CFI Brief: Aerodynamics Answers and Explanations

I hope everyone had a great weekend and got a chance to spend some time looking over Thursday’s questions, let’s see how you did.

1. When do the four forces that act on an airplane in equilibrium?
A—During un-accelerated flight.
B—When the aircraft is accelerating.
C—When the aircraft is at rest on the ground.

In un-accelerated (steady state) flight the opposing forces are in equilibrium. Answer (B) is incorrect because thrust must exceed drag in order for the airplane to accelerate. Answer (C) is incorrect because when the airplane is at rest on the ground, the only aerodynamic force acting on it is weight.

2. What is the relationship of lift, drag, thrust, and weight when the airplane is in straight-and-level flight?
A—Lift equals weight and thrust equals drag.
B—Lift, drag, and weight equal thrust.
C—Lift and weight equal thrust and drag.

Lift and thrust are considered positive forces, while weight and drag are considered negative forces and the sum of the opposing forces is zero. That is, lift = weight and thrust = drag.

3. Which statement relates to Bernoulli’s principle?
A—For every action there is an equal and opposite reaction.
B—An additional upward force is generated as the lower surface of the wing deflects air downward.
C—Air traveling faster over the curved upper surface of an airfoil causes lower pressure on the top surface.

Bernoulli’s principle states in part that the pressure of a fluid (liquid or gas) decreases at points where the speed of the fluid increases. In other words, high-speed flow is associated with low pressure and low-speed flow with high pressure. Air traveling faster over the curved upper surface of an airfoil causes lower pressure on the top surface.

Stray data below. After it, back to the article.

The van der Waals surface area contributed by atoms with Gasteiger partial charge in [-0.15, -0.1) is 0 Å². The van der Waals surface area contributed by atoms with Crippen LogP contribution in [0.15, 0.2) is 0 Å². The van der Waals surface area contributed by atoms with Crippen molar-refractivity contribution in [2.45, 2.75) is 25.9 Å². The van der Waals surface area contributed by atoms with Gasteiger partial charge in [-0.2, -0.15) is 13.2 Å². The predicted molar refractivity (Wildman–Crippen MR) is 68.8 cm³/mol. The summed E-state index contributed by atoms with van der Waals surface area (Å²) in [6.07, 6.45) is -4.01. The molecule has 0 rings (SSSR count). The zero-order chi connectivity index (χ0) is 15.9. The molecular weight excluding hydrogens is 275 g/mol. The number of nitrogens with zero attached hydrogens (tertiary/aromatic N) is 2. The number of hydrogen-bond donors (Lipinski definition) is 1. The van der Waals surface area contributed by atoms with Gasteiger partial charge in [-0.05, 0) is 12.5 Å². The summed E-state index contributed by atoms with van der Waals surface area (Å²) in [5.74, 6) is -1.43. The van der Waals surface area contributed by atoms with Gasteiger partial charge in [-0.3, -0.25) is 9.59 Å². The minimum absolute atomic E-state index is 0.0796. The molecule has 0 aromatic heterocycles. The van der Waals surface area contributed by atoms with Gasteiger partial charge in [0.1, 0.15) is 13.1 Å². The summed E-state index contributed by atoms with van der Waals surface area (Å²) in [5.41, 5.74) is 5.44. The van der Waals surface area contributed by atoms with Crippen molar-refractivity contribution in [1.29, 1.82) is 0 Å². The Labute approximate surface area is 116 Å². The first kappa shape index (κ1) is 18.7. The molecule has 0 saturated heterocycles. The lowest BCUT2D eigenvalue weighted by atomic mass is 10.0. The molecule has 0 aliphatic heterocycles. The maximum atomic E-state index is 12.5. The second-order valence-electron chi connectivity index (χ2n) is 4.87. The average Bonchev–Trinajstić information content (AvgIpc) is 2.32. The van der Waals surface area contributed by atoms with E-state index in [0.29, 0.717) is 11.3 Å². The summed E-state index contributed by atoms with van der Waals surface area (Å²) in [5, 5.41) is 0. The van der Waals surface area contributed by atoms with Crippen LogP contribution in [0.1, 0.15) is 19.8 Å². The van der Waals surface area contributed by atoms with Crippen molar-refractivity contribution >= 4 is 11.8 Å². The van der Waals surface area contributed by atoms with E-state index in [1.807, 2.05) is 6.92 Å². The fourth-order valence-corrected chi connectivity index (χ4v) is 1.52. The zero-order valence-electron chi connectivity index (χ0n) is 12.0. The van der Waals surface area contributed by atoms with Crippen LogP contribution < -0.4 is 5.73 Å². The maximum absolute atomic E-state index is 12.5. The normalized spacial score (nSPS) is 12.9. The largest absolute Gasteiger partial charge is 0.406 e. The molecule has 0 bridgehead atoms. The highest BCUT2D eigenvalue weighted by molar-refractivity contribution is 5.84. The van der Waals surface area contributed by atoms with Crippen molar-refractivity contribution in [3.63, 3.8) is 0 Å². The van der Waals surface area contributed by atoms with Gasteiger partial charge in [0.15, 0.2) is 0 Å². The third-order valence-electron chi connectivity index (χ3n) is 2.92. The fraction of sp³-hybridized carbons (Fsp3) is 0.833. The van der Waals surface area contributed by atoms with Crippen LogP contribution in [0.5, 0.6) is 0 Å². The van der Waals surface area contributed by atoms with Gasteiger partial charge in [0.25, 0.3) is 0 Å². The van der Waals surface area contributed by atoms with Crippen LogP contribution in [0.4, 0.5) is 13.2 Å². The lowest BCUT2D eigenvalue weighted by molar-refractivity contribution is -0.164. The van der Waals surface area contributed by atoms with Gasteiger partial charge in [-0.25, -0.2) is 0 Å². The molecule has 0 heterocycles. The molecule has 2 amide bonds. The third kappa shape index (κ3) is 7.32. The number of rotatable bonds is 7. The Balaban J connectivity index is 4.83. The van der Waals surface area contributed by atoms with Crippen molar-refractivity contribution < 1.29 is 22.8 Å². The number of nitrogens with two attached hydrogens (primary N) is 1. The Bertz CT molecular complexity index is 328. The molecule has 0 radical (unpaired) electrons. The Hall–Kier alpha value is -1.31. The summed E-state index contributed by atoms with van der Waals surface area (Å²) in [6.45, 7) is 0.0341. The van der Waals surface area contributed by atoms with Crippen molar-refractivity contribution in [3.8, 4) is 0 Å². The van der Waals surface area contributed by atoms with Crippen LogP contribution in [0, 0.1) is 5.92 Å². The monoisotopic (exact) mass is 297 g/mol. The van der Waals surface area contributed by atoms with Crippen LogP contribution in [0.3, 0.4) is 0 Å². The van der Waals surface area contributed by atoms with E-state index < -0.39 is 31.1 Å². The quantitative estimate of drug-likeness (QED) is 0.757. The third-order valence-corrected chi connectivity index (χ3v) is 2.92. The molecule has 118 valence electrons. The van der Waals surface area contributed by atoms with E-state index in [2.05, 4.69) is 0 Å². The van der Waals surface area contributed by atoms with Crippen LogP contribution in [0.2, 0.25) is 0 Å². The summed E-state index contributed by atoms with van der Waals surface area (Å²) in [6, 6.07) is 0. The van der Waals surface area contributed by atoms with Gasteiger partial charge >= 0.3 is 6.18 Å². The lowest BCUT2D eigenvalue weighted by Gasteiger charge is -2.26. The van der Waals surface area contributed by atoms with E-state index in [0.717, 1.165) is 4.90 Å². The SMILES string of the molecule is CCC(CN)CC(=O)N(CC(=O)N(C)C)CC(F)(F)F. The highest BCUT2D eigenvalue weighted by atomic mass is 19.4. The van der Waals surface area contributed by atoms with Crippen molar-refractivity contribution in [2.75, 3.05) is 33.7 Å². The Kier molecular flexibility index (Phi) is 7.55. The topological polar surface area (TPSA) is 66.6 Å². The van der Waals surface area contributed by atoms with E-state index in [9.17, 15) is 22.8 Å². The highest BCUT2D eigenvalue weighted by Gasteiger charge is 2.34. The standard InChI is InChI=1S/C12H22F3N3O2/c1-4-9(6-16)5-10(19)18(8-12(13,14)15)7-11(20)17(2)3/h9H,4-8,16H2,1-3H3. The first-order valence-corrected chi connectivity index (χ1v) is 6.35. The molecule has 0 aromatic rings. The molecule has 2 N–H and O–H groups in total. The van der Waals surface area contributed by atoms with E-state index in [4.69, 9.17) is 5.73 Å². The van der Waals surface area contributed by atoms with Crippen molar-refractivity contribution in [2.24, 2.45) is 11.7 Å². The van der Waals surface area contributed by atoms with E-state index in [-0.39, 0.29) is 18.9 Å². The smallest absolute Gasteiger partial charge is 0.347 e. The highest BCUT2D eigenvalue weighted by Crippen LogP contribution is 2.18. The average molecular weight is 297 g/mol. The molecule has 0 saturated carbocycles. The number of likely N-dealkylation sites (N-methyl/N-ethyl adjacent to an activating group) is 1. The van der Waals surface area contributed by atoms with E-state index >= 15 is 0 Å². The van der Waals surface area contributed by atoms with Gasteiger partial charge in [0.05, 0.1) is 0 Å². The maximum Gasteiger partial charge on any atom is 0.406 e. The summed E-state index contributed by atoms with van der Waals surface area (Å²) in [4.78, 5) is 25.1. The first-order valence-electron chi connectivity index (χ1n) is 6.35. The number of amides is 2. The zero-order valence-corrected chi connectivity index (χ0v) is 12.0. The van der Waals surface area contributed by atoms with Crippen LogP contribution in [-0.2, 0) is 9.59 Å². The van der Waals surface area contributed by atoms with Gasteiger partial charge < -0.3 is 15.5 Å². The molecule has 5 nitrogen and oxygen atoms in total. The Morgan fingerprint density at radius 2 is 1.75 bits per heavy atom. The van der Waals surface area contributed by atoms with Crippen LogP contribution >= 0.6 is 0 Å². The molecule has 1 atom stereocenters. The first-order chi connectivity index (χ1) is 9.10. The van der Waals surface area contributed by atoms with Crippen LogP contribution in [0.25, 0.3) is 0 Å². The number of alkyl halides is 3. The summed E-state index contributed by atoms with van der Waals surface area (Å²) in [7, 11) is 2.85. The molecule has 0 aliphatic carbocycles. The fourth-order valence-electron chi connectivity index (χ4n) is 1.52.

Flow of air through a constriction.

Flow of air through a constriction.

So this last question was not easy and required you to do a little research on your own. If you take a look at the figure above you can see how the pressure decreases proportional to the increase in velocity through the constriction of the tube. This entire principle is so important in aerodynamics because its theory explains how a wing can produce lift. As a wing cuts through the air the upper surface or chamber creates a higher velocity of air then does the lower surface. If you use your imagination for a moment and cut the top half of the tube off you can almost visualize the bottom portion as a wing. The figure below shows how the increase in velocity of air over the upper wing chamber causes a low pressure area, while below the wing you have a high pressure area or positive pressure. This difference in pressure directly contributes to lift.

Development of lift.

Development of lift.

Now you know just a little more about how an airplane creates lift, Bernoulli’s principle is just one part of this but it is an important part. I encourage you to spend some time on the subject of aerodynamics and learn all you can early on. This is a subject that you will be continually learning throughout your flight training and aviation endeavors.

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